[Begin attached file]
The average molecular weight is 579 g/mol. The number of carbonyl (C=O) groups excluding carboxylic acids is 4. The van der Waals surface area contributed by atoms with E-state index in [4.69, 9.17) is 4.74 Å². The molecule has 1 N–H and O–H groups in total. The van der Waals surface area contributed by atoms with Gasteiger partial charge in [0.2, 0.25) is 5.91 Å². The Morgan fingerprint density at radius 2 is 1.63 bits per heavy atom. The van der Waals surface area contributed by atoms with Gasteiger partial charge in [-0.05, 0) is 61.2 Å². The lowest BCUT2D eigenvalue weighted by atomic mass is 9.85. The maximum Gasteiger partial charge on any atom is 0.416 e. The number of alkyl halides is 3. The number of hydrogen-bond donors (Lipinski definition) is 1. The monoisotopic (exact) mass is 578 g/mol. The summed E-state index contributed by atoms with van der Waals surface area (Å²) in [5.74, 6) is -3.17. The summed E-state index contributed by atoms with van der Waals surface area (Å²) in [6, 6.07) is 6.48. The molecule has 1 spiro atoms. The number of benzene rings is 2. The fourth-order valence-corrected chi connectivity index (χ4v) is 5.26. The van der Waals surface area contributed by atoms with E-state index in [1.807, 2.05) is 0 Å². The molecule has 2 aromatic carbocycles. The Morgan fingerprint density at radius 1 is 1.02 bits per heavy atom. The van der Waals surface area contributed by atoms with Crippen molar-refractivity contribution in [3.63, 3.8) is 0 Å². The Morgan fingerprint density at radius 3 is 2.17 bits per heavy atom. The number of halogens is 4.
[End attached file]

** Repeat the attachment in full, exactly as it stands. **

The average molecular weight is 579 g/mol. The number of carbonyl (C=O) groups excluding carboxylic acids is 4. The van der Waals surface area contributed by atoms with E-state index in [4.69, 9.17) is 4.74 Å². The molecule has 1 N–H and O–H groups in total. The van der Waals surface area contributed by atoms with Gasteiger partial charge in [0.2, 0.25) is 5.91 Å². The Morgan fingerprint density at radius 2 is 1.63 bits per heavy atom. The van der Waals surface area contributed by atoms with Gasteiger partial charge in [-0.05, 0) is 61.2 Å². The lowest BCUT2D eigenvalue weighted by atomic mass is 9.85. The maximum Gasteiger partial charge on any atom is 0.416 e. The number of alkyl halides is 3. The number of hydrogen-bond donors (Lipinski definition) is 1. The monoisotopic (exact) mass is 578 g/mol. The summed E-state index contributed by atoms with van der Waals surface area (Å²) in [5.74, 6) is -3.17. The summed E-state index contributed by atoms with van der Waals surface area (Å²) in [6, 6.07) is 6.48. The molecule has 1 spiro atoms. The number of benzene rings is 2. The fourth-order valence-corrected chi connectivity index (χ4v) is 5.26. The van der Waals surface area contributed by atoms with E-state index in [1.807, 2.05) is 0 Å². The molecule has 2 aromatic carbocycles. The Morgan fingerprint density at radius 1 is 1.02 bits per heavy atom. The van der Waals surface area contributed by atoms with Crippen molar-refractivity contribution in [3.63, 3.8) is 0 Å². The Morgan fingerprint density at radius 3 is 2.17 bits per heavy atom. The number of halogens is 4.